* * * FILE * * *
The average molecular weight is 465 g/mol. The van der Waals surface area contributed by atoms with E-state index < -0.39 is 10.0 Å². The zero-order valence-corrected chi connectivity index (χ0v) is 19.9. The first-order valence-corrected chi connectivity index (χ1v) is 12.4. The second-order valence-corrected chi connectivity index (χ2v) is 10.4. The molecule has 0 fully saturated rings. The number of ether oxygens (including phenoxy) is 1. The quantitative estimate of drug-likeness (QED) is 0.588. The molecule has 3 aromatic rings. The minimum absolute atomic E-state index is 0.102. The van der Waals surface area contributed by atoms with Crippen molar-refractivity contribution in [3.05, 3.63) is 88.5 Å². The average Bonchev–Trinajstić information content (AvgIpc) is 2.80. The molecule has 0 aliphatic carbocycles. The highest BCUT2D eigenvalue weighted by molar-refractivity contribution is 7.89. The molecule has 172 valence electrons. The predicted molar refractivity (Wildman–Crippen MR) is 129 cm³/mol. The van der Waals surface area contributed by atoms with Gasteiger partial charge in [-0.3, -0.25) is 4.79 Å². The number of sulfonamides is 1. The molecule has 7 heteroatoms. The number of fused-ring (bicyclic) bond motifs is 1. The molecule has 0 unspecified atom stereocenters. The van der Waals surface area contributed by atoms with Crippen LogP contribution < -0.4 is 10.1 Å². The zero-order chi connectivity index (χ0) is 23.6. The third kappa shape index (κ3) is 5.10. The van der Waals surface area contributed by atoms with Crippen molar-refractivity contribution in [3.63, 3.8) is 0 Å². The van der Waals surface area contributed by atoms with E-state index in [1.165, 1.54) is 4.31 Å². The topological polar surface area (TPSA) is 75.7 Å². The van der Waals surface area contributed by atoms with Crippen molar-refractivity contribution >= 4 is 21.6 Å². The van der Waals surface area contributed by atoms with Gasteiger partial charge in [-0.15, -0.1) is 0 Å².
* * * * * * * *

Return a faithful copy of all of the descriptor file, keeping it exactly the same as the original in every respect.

The average molecular weight is 465 g/mol. The van der Waals surface area contributed by atoms with E-state index < -0.39 is 10.0 Å². The zero-order valence-corrected chi connectivity index (χ0v) is 19.9. The first-order valence-corrected chi connectivity index (χ1v) is 12.4. The second-order valence-corrected chi connectivity index (χ2v) is 10.4. The molecule has 0 fully saturated rings. The number of ether oxygens (including phenoxy) is 1. The quantitative estimate of drug-likeness (QED) is 0.588. The molecule has 3 aromatic rings. The minimum absolute atomic E-state index is 0.102. The van der Waals surface area contributed by atoms with Crippen molar-refractivity contribution in [3.05, 3.63) is 88.5 Å². The average Bonchev–Trinajstić information content (AvgIpc) is 2.80. The molecule has 0 aliphatic carbocycles. The highest BCUT2D eigenvalue weighted by molar-refractivity contribution is 7.89. The molecule has 172 valence electrons. The predicted molar refractivity (Wildman–Crippen MR) is 129 cm³/mol. The van der Waals surface area contributed by atoms with Gasteiger partial charge in [-0.3, -0.25) is 4.79 Å². The number of sulfonamides is 1. The molecule has 7 heteroatoms. The number of fused-ring (bicyclic) bond motifs is 1. The molecule has 0 unspecified atom stereocenters. The van der Waals surface area contributed by atoms with Crippen LogP contribution < -0.4 is 10.1 Å². The zero-order chi connectivity index (χ0) is 23.6. The third kappa shape index (κ3) is 5.10. The van der Waals surface area contributed by atoms with Crippen molar-refractivity contribution in [3.63, 3.8) is 0 Å². The van der Waals surface area contributed by atoms with E-state index in [1.165, 1.54) is 4.31 Å². The topological polar surface area (TPSA) is 75.7 Å². The van der Waals surface area contributed by atoms with Crippen molar-refractivity contribution >= 4 is 21.6 Å². The van der Waals surface area contributed by atoms with Gasteiger partial charge in [-0.15, -0.1) is 0 Å².